The Lansing, Mich., foursome were the standout band on a mixtape sent to me by Tim Tonooka of Ripper fanzine: their six tunes were equal parts lunacy and proficiency. Eye-opening and eye-gouging. Fucking delightful.

Thirty-four years later, Touch and Go Records reissued the brutal "Vengeance/ In This Town" single and "Jan's Rooms" EP as a 7" double-pack, gatefold treat -- 1,000 copies strong. Originally released in 1981-'82, the exact replicas hit the streets on April 15 of this year and quickly sold out.

Vocalist Steve Miller of the long-defunct band weighed in via email on the Record Store Day release (most of the copies were gone via direct sales or from distributors in the first day or two).

"What a great honor to have that demand. I don’t care about the collector thing. We made the music to be listened to. Some folks are acquisitive. I hear people bitch about that, but I have no concern," said Miller, whose band's original single sold for $3,500 on ebay in recent years.

Miller added: "Corey Rusk is a visionary who knows everything about the record business. He came to me and asked what I thought and my first concern was 'will anyone buy this?' I would hate to waste his money and time. Corey was sure it would move but he didn’t know how many copies (they had 3,000 in mind, but stuck with 1,000). He had the idea that 1,000 would be signed, at first by just me. Then he had the notion that (Craig Calvert, guitarist) might do it. Well, if I was gonna sign one, Craig wouldn’t refuse to sign the other. I was moving around as usual and ended up signing the things in a Florida hotel room. Tesco (Vee) and I spray painted the 'Jan’s Rooms' lyric sheets in my living room the day before I left. This was all in a week span -- the signing, the spray paint."

Miller: signing session. (Courtesy of Touch and Go Records)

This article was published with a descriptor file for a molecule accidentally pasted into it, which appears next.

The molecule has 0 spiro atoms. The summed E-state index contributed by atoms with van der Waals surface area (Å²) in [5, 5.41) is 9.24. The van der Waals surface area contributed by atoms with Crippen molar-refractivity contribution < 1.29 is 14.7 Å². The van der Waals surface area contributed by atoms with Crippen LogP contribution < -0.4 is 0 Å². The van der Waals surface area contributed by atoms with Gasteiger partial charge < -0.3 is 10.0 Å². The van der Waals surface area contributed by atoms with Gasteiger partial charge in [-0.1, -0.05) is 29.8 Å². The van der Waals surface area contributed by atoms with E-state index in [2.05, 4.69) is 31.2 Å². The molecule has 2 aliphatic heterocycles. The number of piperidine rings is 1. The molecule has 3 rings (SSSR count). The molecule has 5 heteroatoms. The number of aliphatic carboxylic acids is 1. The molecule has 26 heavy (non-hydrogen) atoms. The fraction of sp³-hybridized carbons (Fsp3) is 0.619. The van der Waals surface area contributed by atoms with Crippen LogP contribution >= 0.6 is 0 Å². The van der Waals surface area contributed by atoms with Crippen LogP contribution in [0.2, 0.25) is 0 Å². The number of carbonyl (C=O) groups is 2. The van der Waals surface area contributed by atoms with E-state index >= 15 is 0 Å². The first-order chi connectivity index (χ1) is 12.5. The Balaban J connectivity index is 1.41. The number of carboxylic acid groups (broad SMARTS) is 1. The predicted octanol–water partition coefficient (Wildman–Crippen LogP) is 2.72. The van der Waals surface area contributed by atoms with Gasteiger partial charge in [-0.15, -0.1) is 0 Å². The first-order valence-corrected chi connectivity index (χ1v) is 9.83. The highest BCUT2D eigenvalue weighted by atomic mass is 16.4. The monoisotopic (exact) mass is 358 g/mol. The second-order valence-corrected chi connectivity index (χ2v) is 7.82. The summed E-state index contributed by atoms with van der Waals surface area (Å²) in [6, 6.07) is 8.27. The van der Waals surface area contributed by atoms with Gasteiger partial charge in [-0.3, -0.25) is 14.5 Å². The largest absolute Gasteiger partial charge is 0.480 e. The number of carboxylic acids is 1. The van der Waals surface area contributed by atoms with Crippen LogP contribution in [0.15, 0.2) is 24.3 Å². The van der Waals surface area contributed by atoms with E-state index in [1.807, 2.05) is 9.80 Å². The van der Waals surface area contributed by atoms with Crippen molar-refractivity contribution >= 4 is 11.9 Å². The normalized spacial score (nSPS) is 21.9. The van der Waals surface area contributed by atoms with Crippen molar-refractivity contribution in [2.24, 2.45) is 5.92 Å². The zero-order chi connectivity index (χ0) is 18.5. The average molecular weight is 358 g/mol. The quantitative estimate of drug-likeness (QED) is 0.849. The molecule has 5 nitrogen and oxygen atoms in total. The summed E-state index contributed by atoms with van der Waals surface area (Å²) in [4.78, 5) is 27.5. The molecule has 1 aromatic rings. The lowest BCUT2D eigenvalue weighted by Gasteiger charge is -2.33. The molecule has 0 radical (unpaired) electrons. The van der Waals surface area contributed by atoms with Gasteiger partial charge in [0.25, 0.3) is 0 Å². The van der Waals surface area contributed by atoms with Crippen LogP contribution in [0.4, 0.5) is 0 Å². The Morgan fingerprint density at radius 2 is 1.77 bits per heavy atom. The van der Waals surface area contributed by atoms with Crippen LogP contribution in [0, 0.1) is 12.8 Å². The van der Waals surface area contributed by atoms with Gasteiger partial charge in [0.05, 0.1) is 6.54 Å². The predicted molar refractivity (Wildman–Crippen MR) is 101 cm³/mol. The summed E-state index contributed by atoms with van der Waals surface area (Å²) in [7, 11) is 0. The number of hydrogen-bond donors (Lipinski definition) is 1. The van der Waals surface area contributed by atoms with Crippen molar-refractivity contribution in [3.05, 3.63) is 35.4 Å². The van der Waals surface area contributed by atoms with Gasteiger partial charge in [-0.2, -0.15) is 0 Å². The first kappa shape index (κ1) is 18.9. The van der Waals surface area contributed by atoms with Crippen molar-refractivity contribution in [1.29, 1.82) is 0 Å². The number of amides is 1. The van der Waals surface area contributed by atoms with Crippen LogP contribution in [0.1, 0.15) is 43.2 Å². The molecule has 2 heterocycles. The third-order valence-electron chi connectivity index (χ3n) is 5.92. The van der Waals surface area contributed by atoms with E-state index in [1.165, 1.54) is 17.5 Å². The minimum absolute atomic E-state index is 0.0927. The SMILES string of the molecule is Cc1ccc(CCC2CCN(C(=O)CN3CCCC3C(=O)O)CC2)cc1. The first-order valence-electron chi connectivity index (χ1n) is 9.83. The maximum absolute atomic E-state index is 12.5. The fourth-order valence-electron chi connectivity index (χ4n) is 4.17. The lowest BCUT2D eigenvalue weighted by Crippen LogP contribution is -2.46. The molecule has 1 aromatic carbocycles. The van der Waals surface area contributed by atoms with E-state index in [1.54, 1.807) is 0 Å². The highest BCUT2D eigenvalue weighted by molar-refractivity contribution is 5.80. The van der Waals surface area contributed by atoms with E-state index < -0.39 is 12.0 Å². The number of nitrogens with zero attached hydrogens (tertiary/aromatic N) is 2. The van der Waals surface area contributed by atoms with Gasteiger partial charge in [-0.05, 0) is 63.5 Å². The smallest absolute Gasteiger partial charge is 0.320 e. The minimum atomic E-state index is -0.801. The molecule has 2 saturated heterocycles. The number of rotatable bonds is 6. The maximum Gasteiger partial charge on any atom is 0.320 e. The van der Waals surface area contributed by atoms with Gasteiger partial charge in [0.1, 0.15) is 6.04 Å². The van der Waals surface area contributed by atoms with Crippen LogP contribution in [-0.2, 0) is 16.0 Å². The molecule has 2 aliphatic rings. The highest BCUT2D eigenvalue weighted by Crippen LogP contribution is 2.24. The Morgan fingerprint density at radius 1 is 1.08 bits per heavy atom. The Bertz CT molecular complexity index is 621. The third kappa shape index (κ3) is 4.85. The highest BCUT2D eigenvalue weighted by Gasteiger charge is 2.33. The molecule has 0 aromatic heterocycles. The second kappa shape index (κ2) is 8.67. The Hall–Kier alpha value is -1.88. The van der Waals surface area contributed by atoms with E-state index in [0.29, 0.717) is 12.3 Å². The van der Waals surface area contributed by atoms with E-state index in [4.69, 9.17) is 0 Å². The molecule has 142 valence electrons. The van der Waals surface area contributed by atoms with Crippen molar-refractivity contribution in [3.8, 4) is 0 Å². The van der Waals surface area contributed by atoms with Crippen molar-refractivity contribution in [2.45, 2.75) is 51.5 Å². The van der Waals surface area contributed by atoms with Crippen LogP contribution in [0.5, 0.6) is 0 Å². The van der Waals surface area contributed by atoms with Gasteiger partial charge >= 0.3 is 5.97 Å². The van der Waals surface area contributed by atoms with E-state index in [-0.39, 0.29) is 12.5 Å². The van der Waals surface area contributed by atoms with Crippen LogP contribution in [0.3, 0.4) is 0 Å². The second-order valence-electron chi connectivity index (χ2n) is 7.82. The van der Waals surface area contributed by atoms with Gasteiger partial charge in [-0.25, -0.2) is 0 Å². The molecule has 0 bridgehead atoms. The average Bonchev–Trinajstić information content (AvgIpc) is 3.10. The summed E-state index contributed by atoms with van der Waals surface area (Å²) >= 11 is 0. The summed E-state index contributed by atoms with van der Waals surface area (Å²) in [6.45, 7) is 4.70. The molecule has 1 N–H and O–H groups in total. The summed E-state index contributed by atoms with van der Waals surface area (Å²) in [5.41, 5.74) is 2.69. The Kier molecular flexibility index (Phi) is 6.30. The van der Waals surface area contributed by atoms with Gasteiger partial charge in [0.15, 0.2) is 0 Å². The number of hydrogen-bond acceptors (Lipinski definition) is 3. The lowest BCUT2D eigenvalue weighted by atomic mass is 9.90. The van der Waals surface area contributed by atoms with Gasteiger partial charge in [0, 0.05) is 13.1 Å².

So, while Miller's on a roll, we'll let him give us the lowdown on The Fix story, shall we?

** Give us a history of The Fix: influences and anything that stands out from the early days.

Started in Lansing, Mich., March 1980 –- first rehearsal in a basement at 1435 Roosevelt. Mike Achtenberg on bass, Steve Miller on vocs, Craig Calvert on guitar and Jeff Wellman on drums.

Wellman had a tight perm and a bad mustache when we first met him and we made him get rid of both –- he could drum like a motherfucker right outta the gate. Craig drove a red Cutlass with white leather seats and carried his Strat in a beautiful case along with several joints that he would go through as quickly as he could.

Mike and I were pals from high school who loved the blitzing rock starting with the Stooges and Five in the early-mid-'70s. We read Rock Scene and Creem and rarely looked at Rolling Stone. Separately got the first Ramones album in the first week it was out, and started scoring British stuff distributed by Jem. Kept digging into the music, then we saw the Stranglers in April 1978. The next day, I sold a stack of collectors Sporting News and bought a $35 guitar at Kmart. Mike bought a bass at Wilcox, a used store in downtown Lansing.